Professor Chris Hankin, takes a look at the issues for the future of Transport Security
Professor Chris Hankin is Director of the Institute for Security Science and Technology and Professor of Computing Science at Imperial College, London. In this interview Transport Security Expo and City Security magazine asked him a few questions.
Tell us a little about the organisation you work for, and your role there
The Institute for Security Science and Technology at Imperial College, of which I am Director, allows me to act as an interface between the research into science and technology being carried out at Imperial College and the security sector stakeholders who are interested in our work. Part of our work is to identify science and technology that may have been developed for non-security challenges but which have security applications. For example, we work with Materials Scientists who have developed new techniques for spotting substances dissolved in liquids and advances in scanning devices at border controls. My team also has close links with the Centre for Transport Studies – a joint initiative between University College and Imperial College that was established to look at issues around transport scheduling and, more recently, the future security implications of autonomous, or driverless vehicles.
What are you focusing on in the transport sector in particular?
As well as running ISST, I direct the Research Institute in Trustworthy Industrial Control Systems – a consortium of five universities brought together to examine current and future cyber threats to control systems. Part of this group’s brief is to explore issues within critical national infrastructure. It has a wide-ranging remit, working with the rail safety and standards board, for example, while also focusing on areas like communication of risk.
So much is happening involving security and the mass movement of people, especially at borders. What security issues in this area are your team concentrating on right now?
We have been looking at border security in the context of airport security, in partnership with some of the sector’s key players. Our focus is on ways to keep tabs on people as they move around an airport, from the check in desk to the departure gate. We want to keep them safe at every step and make sure everything runs as smoothly as it possibly can by helping people to not lose luggage, for example, or preventing unnecessary delays at security check points.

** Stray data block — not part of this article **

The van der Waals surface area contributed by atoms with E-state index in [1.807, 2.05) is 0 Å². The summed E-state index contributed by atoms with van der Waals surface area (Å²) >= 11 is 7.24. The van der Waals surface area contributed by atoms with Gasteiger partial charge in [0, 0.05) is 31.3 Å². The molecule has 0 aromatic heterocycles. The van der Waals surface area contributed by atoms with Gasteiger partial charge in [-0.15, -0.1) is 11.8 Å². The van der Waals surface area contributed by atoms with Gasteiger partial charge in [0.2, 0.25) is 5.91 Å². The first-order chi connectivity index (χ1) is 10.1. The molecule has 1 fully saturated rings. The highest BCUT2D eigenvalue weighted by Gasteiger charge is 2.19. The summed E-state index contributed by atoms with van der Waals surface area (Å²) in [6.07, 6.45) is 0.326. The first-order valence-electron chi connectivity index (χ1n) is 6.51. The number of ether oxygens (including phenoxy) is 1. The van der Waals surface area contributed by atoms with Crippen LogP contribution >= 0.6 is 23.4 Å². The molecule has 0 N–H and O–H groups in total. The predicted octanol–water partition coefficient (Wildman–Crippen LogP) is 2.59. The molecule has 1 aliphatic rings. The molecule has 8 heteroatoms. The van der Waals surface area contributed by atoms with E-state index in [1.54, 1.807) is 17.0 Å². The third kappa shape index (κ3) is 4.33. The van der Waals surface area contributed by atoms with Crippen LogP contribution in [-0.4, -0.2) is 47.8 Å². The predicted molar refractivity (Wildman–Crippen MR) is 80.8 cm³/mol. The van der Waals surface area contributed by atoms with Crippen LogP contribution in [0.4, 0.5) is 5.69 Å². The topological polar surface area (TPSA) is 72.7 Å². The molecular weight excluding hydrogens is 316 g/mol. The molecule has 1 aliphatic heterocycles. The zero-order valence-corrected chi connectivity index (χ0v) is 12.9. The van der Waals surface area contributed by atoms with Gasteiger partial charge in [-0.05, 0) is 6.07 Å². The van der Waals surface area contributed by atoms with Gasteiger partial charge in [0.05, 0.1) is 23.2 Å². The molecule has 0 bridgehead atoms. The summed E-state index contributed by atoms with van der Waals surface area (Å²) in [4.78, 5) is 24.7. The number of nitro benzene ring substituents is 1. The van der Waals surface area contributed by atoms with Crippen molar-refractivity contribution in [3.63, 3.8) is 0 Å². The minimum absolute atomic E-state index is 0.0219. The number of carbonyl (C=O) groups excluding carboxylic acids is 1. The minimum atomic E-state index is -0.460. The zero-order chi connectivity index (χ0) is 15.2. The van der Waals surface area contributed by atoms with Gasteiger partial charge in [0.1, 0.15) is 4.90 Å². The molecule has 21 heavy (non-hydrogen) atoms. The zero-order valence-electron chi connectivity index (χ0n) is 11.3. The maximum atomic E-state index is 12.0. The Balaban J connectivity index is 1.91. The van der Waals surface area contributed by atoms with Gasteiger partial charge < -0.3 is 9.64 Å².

Another area of interest is train control in and around Europe. Within the Research Institute our partners have been investigating the new European standard for this. The work has cyber security implications and raises issues about the best way to facilitate communications between the control centre, the trackside and the trains themselves. It’s a fascinating and fast-evolving area.
How about developments in scanning and detecting?
Something that we’re involved in with our colleagues from the Materials department is how to scan and automatically detect chemical composition of liquids without having to physically sample them. Similarly, there is interest in developing techniques to scan and assess parcels moving through airports, freight terminals and container ports. Teams at Imperial are exploring new ways to scan items and identify their contents without having to open them up.
What transport security issues can you see coming up in the future that we need to be aware of now?
A lot of focus is being placed on the ongoing rise of the internet and its dominance across the world. Predictions of 50 billion devices connecting to the internet by the year 2020 really aren’t far-fetched. We need to be ready to face the increased risk of cyber security attacks that will inevitably follow this deluge of internet use.
One area that will be enabled by the “Internet-of-Things” is that of autonomous vehicles. Again, a revolution is being predicted by some that will see vehicles become more and more intelligent. This is happening already, with experiments on driverless car technology and so forth. Computers already installed in some of the higher-end cars on the market can make very sophisticated calculations around fuel efficiency and safety measures.
As this approach becomes more and more prevalent, more functions of the vehicle could be given over to autonomous control. This is, however, an area that leaves us wide open to risk. In an emergency, for instance, the car’s computer could make the decision whether to crash into the vehicle in front, or to swerve onto the pavement. Do we really want that level of autonomy? What if the car’s computer was hacked or tampered with as part of a cyber attack? It’s a very exciting area of development, but one for which we must take great care to monitor the security protocols.
Professor Chris Hankin sits on the Advisory Board of Transport Security Expo 2015.